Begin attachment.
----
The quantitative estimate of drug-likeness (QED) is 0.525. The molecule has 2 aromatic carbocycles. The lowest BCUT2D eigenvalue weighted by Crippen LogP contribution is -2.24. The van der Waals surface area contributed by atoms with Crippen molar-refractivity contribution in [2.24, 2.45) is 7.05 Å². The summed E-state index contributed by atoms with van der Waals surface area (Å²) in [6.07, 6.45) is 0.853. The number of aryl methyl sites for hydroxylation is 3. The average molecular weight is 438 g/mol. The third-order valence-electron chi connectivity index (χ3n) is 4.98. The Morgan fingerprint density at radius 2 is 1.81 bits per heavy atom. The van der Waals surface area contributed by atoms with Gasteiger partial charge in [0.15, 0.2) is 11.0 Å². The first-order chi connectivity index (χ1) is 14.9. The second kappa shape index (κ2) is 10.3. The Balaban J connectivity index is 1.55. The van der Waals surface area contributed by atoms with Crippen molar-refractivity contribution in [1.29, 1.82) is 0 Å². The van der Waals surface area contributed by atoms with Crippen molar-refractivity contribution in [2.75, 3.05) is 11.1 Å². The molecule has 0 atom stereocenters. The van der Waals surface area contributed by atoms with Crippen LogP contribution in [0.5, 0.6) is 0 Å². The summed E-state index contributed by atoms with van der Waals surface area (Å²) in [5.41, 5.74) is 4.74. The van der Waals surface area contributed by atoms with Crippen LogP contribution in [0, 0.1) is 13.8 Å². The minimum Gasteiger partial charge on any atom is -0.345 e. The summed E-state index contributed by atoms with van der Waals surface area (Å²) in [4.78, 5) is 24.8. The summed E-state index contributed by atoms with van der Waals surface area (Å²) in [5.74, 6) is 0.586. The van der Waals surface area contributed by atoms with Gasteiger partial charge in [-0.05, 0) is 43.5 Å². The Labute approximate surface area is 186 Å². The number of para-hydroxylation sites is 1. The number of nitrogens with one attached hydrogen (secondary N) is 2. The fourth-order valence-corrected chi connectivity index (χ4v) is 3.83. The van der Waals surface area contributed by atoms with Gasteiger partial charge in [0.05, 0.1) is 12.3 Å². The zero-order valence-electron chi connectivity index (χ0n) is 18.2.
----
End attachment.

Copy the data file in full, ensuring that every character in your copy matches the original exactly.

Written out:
The quantitative estimate of drug-likeness (QED) is 0.525. The molecule has 2 aromatic carbocycles. The lowest BCUT2D eigenvalue weighted by Crippen LogP contribution is -2.24. The van der Waals surface area contributed by atoms with Crippen molar-refractivity contribution in [2.24, 2.45) is 7.05 Å². The summed E-state index contributed by atoms with van der Waals surface area (Å²) in [6.07, 6.45) is 0.853. The number of aryl methyl sites for hydroxylation is 3. The average molecular weight is 438 g/mol. The third-order valence-electron chi connectivity index (χ3n) is 4.98. The Morgan fingerprint density at radius 2 is 1.81 bits per heavy atom. The van der Waals surface area contributed by atoms with Gasteiger partial charge in [0.15, 0.2) is 11.0 Å². The first-order chi connectivity index (χ1) is 14.9. The second kappa shape index (κ2) is 10.3. The Balaban J connectivity index is 1.55. The van der Waals surface area contributed by atoms with Crippen molar-refractivity contribution in [1.29, 1.82) is 0 Å². The van der Waals surface area contributed by atoms with Crippen molar-refractivity contribution in [2.75, 3.05) is 11.1 Å². The molecule has 0 atom stereocenters. The van der Waals surface area contributed by atoms with Crippen LogP contribution in [0.5, 0.6) is 0 Å². The summed E-state index contributed by atoms with van der Waals surface area (Å²) in [5.41, 5.74) is 4.74. The van der Waals surface area contributed by atoms with Crippen LogP contribution in [0, 0.1) is 13.8 Å². The minimum Gasteiger partial charge on any atom is -0.345 e. The summed E-state index contributed by atoms with van der Waals surface area (Å²) in [4.78, 5) is 24.8. The summed E-state index contributed by atoms with van der Waals surface area (Å²) in [5.74, 6) is 0.586. The van der Waals surface area contributed by atoms with Gasteiger partial charge in [-0.05, 0) is 43.5 Å². The Labute approximate surface area is 186 Å². The number of para-hydroxylation sites is 1. The number of nitrogens with one attached hydrogen (secondary N) is 2. The fourth-order valence-corrected chi connectivity index (χ4v) is 3.83. The van der Waals surface area contributed by atoms with Gasteiger partial charge in [0.05, 0.1) is 12.3 Å². The zero-order valence-electron chi connectivity index (χ0n) is 18.2.